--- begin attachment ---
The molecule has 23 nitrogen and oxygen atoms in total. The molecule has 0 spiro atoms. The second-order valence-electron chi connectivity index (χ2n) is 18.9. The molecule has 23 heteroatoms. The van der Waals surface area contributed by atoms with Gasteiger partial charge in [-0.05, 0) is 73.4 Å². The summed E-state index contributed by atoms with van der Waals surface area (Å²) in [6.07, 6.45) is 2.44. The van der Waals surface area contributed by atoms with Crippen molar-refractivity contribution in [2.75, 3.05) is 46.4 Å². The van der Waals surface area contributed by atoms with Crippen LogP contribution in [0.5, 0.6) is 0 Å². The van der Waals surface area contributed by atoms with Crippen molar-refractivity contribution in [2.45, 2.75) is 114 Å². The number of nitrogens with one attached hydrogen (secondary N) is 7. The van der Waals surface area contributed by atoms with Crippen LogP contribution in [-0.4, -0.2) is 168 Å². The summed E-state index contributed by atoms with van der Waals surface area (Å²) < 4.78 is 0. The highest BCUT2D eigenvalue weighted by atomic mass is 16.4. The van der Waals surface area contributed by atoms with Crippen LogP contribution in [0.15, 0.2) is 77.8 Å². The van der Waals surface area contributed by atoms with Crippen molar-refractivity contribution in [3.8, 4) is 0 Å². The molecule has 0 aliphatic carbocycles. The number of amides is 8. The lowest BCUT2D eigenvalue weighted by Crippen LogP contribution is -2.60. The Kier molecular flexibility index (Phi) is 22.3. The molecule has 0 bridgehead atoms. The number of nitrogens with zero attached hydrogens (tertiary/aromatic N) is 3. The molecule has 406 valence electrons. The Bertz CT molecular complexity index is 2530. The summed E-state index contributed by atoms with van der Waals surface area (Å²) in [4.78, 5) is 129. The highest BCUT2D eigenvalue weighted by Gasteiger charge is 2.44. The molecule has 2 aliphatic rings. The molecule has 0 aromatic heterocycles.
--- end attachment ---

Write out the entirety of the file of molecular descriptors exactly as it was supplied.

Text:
The molecule has 23 nitrogen and oxygen atoms in total. The molecule has 0 spiro atoms. The second-order valence-electron chi connectivity index (χ2n) is 18.9. The molecule has 23 heteroatoms. The van der Waals surface area contributed by atoms with Gasteiger partial charge in [-0.05, 0) is 73.4 Å². The summed E-state index contributed by atoms with van der Waals surface area (Å²) in [6.07, 6.45) is 2.44. The van der Waals surface area contributed by atoms with Crippen molar-refractivity contribution in [2.75, 3.05) is 46.4 Å². The van der Waals surface area contributed by atoms with Crippen LogP contribution in [0.5, 0.6) is 0 Å². The van der Waals surface area contributed by atoms with Crippen molar-refractivity contribution in [2.45, 2.75) is 114 Å². The number of nitrogens with one attached hydrogen (secondary N) is 7. The van der Waals surface area contributed by atoms with Crippen LogP contribution in [-0.4, -0.2) is 168 Å². The summed E-state index contributed by atoms with van der Waals surface area (Å²) < 4.78 is 0. The highest BCUT2D eigenvalue weighted by atomic mass is 16.4. The van der Waals surface area contributed by atoms with Crippen LogP contribution in [0.15, 0.2) is 77.8 Å². The van der Waals surface area contributed by atoms with Crippen molar-refractivity contribution in [3.8, 4) is 0 Å². The molecule has 0 aliphatic carbocycles. The number of amides is 8. The lowest BCUT2D eigenvalue weighted by Crippen LogP contribution is -2.60. The Kier molecular flexibility index (Phi) is 22.3. The molecule has 0 bridgehead atoms. The number of nitrogens with zero attached hydrogens (tertiary/aromatic N) is 3. The molecule has 406 valence electrons. The Bertz CT molecular complexity index is 2530. The summed E-state index contributed by atoms with van der Waals surface area (Å²) in [4.78, 5) is 129. The highest BCUT2D eigenvalue weighted by Gasteiger charge is 2.44. The molecule has 2 aliphatic rings. The molecule has 0 aromatic heterocycles.